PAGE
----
Seven women and five men have begun jury deliberations that could either convict Jerry Sandusky or vindicate the former Penn State assistant football coach of the child sexual abuse charges against him.
The jury began considering testimony and evidence after receiving instructions from Judge John Cleland and following closing arguments in the case Thursday morning.
“We all rely on your integrity and your good judgment,” Cleland told the jurors. “You must decide what acts he did, if any, with the intentions to satisfy his own sexual desire.”
Cleland instructed jurors that a “suspicion of guilt” is not enough to arrive at a guilty verdict.
“You may believe he exercised poor judgment, but poor judgment in itself does not warrant criminality,” he said.
Each juror received a list of the accusers and the alleged crimes, a worksheet with questions they must answer in order to reach a verdict, and a verdict slip before going behind closed doors.
They will be sequestered until they reach a decision. They will be put up in a local
hotel, each in their own room, but the televisions and phones will be
turned off and they cannot take any electronic devices with them.
Cleland told jurors they can
deliberate on their own schedule, but only when they are all in the designated courtroom. Court employees have been told to prepare
for working this weekend if no verdict is reached by Friday evening.
is not for you to decide that Mr. Sandusky is a good or bad person,” Cleland
told jurors. “You
sit here as the legal conscious of the community because we live under
the rule of law and Mr. Sandusky is a citizen.”
Cleland released one of the alternate jurors, but two are required to remain. They will be sequestered
separately from the others and are not allowed to discuss the case. If they are needed, the jury will have to start deliberations over again.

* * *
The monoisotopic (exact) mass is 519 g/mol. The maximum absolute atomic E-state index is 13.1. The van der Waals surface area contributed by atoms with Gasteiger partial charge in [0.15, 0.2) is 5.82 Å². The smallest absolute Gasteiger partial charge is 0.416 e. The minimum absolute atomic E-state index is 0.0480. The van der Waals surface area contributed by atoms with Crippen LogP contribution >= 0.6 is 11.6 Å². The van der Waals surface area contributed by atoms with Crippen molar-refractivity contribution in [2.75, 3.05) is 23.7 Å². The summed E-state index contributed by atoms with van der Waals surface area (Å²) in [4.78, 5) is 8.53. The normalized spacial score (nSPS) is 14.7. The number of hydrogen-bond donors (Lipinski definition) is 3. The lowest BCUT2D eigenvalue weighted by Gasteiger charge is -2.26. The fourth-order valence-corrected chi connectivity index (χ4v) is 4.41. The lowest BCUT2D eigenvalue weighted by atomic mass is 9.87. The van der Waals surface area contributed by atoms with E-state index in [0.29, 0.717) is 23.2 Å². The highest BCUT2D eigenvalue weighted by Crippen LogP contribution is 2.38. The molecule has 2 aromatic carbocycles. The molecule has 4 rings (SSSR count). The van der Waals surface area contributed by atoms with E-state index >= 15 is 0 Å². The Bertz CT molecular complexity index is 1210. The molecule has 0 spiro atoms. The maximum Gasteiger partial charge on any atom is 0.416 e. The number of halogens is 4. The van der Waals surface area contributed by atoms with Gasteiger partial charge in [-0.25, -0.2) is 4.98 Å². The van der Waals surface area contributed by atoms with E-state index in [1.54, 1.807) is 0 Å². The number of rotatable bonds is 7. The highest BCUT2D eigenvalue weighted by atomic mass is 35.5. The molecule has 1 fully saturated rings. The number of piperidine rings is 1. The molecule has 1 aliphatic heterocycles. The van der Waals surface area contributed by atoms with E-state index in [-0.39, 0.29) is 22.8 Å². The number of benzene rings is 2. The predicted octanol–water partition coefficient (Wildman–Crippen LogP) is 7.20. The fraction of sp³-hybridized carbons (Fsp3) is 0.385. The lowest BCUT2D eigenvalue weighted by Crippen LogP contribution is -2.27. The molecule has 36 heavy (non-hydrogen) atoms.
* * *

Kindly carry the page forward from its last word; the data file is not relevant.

Jurors will have to weigh four days often graphic and sometimes emotional testimony from prosecution witnesses, including eight accusers who described a range of sexual abuse at Sandusky's hands, against the word of defense witnesses who questioned the motives of the accusers and the handling of the investigation into a once-revered coach with a long reputation for helping at-risk children.
The jury must consider 48 criminal counts for the alleged abuse of 10 boys over 15 years, including 15 first-degree felony counts each punishable by up to 20 years in prison.
Sandusky was initially charged with 52 counts, but prosecutors willingly withdrew on charge related to the accuser known as Victim 7 mid-trial and Cleland on Thursday tossed three additional charges involving the accuser referred to as Victim 4.
Prosecutors accuse the ex-coach of abusing 10 boys over 15 years in his home, in locker room showers, and at hotels. While presenting their case last week, they called to the stand 22 witnesses, including eight young men who spoke of abuse that included grooming and kissing to fondling, oral sex and sodomy after meeting Sandusky through The Second Mile charity he founded.
A former graduate assistant, Mike McQueary, told jurors he saw Sandusky standing against the back of a 10- to 12-year-old boy who had his hands up against the shower wall. He said Sandusky's arms were wrapped around the boy's midsection and told jurors he witnessed “slow movement from Sandusky's midsection.”
The defense case consisted mainly of character witnesses who defended Sandusky's reputation, a psychologist who said Sandusky has a personality disorder, and the ex-coach's wife, who said she did not see her husband do anything inappropriate with the accusers.
Sandusky's lawyers also showed that a state police investigator shared information about other accusers with at least one alleged victim. Other defense witnesses raised doubts about the accusers' credibility and motivations.
Dr. Jonathan Dranov, among the first to hear McQueary's report of Sandusky and a boy in the showers, provided jurors with a different account. He testified that McQueary said he saw a boy in the shower before an arm reached around to pull him out of view, and later saw Sandusky emerge from the showers.
The 68-year-old Sandusky could spend the rest of his life in state prison if convicted. He has repeatedly denied the allegations, but did not testify in his own defense.